Wade contends that semen found on the woman’s clothes did not belong to him, although a relative of the victim found both Wade and the woman nude in his cabin. Rudimentary biological testing done before the trial said the genetic material could have come from Wade but also from someone else, said his appellate lawyer, Janet H. Pumphrey of Lenox. But Plymouth District Attorney Timothy J. Cruz has opposed requests for DNA testing.

“The district attorney’s office has in its possession evidence that could exonerate him and won’t let him have access to it,’’ said Pumphrey, who has filed suit in US District Court in Boston accusing prosecutors of violating Wade’s due process rights.

In an interview Monday, Cruz said proponents of a DNA-testing law are “trying to create some constitutional right to examine any piece of evidence at any time.’’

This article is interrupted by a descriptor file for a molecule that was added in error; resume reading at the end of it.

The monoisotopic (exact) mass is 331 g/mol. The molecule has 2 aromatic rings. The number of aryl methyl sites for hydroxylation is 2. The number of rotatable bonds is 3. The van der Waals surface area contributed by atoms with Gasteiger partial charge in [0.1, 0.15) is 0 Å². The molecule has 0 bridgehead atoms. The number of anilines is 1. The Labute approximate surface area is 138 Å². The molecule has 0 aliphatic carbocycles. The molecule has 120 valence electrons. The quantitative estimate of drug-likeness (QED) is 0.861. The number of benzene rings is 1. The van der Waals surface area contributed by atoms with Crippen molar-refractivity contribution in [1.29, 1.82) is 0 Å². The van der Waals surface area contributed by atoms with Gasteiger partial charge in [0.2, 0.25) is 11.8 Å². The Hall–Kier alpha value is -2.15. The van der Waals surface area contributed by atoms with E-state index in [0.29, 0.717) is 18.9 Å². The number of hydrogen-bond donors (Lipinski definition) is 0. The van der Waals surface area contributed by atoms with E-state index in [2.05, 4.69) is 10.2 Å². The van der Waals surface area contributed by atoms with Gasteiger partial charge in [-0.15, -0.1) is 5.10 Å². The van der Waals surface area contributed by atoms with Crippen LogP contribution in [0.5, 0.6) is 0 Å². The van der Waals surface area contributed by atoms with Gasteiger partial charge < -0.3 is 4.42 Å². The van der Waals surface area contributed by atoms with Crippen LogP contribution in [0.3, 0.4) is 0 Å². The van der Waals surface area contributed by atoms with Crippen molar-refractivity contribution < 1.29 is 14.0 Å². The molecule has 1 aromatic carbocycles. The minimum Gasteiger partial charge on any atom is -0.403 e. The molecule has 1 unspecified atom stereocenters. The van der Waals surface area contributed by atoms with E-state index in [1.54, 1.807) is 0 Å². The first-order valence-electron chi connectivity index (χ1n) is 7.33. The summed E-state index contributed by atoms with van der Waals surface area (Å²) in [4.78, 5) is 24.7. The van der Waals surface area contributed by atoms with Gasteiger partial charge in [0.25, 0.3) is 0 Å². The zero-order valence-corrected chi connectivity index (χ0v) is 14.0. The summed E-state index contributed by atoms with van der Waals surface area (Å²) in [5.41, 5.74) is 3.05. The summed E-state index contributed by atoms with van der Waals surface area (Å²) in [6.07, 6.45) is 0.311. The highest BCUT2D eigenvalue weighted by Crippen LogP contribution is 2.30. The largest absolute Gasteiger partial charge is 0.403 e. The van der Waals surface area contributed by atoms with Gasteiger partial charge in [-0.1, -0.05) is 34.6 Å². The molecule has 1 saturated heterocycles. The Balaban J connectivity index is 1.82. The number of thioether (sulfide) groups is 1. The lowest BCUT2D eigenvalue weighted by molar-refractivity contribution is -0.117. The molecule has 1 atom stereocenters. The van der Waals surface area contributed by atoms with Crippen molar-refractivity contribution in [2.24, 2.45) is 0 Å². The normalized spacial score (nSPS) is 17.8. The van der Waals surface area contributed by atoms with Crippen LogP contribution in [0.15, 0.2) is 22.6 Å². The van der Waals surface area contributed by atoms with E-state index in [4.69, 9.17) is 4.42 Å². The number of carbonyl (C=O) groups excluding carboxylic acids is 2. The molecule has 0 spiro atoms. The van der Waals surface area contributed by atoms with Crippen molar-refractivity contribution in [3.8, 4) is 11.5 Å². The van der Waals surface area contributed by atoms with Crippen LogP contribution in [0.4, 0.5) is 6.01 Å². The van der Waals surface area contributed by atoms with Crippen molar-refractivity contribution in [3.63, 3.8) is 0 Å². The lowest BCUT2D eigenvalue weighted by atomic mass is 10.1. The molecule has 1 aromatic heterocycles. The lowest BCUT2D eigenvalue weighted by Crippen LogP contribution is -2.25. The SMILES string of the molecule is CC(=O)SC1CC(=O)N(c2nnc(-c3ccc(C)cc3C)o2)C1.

He said he does not oppose reexamining bona fide evidence that could prove someone’s innocence. But, he said, he objects to requests to reexamine evidence “ad nauseum,’’ adding that “at some point, there must be some finality for victims.’’

State Senator Cynthia Stone Creem, cochairwoman of the Legislature’s Joint Committee on the Judiciary, said that she has filed DNA-testing legislation three times since 2005 but that it has encountered resistance at least partly from lawmakers concerned about being seen as soft on crime. She said she hoped the report by the bar association committee will boost chances of passing the legislation.

Among the other members of the bar association committee are Boston Police Commissioner Edward F. Davis; William J. Leahy, chief counsel of the public defender agency; Joseph F. Savage Jr., a defense lawyer and chairman of the New England Innocence Project; and Christopher J. Armstrong, retired chief justice of the state Appeals Court.

Jonathan Saltzman can be reached at